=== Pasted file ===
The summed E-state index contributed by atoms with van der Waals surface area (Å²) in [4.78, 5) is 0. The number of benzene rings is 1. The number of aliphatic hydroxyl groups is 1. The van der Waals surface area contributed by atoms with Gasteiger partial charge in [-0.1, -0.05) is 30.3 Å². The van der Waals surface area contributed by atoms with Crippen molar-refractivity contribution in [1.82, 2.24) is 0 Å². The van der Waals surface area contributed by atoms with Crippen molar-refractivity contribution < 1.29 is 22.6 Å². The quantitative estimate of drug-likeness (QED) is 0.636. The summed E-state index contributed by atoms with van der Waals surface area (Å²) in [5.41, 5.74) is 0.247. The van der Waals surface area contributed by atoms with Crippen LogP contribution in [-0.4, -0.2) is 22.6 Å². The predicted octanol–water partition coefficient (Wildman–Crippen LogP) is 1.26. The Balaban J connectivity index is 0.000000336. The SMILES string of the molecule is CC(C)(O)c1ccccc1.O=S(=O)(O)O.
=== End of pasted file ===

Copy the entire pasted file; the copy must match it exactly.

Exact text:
The summed E-state index contributed by atoms with van der Waals surface area (Å²) in [4.78, 5) is 0. The number of benzene rings is 1. The number of aliphatic hydroxyl groups is 1. The van der Waals surface area contributed by atoms with Gasteiger partial charge in [-0.1, -0.05) is 30.3 Å². The van der Waals surface area contributed by atoms with Crippen molar-refractivity contribution in [1.82, 2.24) is 0 Å². The van der Waals surface area contributed by atoms with Crippen molar-refractivity contribution < 1.29 is 22.6 Å². The quantitative estimate of drug-likeness (QED) is 0.636. The summed E-state index contributed by atoms with van der Waals surface area (Å²) in [5.41, 5.74) is 0.247. The van der Waals surface area contributed by atoms with Crippen LogP contribution in [-0.4, -0.2) is 22.6 Å². The predicted octanol–water partition coefficient (Wildman–Crippen LogP) is 1.26. The Balaban J connectivity index is 0.000000336. The SMILES string of the molecule is CC(C)(O)c1ccccc1.O=S(=O)(O)O.